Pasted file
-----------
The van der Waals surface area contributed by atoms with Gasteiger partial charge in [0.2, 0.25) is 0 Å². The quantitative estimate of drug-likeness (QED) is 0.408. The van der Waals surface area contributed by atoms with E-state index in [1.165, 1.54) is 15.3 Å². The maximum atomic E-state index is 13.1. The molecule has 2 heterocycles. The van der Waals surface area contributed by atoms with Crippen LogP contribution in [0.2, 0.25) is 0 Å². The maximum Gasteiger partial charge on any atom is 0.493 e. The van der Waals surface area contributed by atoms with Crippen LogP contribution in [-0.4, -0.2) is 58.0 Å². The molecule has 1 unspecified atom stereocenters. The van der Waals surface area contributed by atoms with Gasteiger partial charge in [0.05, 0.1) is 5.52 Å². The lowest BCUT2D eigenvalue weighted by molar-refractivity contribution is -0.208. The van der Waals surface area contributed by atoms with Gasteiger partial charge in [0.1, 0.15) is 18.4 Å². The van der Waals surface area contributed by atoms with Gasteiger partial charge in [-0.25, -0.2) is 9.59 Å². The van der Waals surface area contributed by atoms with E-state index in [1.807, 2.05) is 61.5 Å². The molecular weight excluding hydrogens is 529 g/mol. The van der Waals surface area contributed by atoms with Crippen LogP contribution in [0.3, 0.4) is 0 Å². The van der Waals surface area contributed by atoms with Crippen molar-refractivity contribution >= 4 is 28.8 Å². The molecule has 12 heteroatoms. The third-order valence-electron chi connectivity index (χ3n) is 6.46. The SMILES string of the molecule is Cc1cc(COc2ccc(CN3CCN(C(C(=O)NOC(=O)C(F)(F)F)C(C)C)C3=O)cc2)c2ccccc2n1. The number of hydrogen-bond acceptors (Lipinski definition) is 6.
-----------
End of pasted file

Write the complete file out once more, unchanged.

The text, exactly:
The van der Waals surface area contributed by atoms with Gasteiger partial charge in [0.2, 0.25) is 0 Å². The quantitative estimate of drug-likeness (QED) is 0.408. The van der Waals surface area contributed by atoms with E-state index in [1.165, 1.54) is 15.3 Å². The maximum atomic E-state index is 13.1. The molecule has 2 heterocycles. The van der Waals surface area contributed by atoms with Crippen LogP contribution in [0.2, 0.25) is 0 Å². The maximum Gasteiger partial charge on any atom is 0.493 e. The van der Waals surface area contributed by atoms with Crippen LogP contribution in [-0.4, -0.2) is 58.0 Å². The molecule has 1 unspecified atom stereocenters. The van der Waals surface area contributed by atoms with Gasteiger partial charge in [0.05, 0.1) is 5.52 Å². The lowest BCUT2D eigenvalue weighted by molar-refractivity contribution is -0.208. The van der Waals surface area contributed by atoms with Gasteiger partial charge in [0.1, 0.15) is 18.4 Å². The van der Waals surface area contributed by atoms with Gasteiger partial charge in [-0.25, -0.2) is 9.59 Å². The van der Waals surface area contributed by atoms with E-state index in [1.807, 2.05) is 61.5 Å². The molecular weight excluding hydrogens is 529 g/mol. The van der Waals surface area contributed by atoms with Crippen LogP contribution in [0.3, 0.4) is 0 Å². The van der Waals surface area contributed by atoms with Crippen molar-refractivity contribution >= 4 is 28.8 Å². The molecule has 12 heteroatoms. The third-order valence-electron chi connectivity index (χ3n) is 6.46. The SMILES string of the molecule is Cc1cc(COc2ccc(CN3CCN(C(C(=O)NOC(=O)C(F)(F)F)C(C)C)C3=O)cc2)c2ccccc2n1. The number of hydrogen-bond acceptors (Lipinski definition) is 6.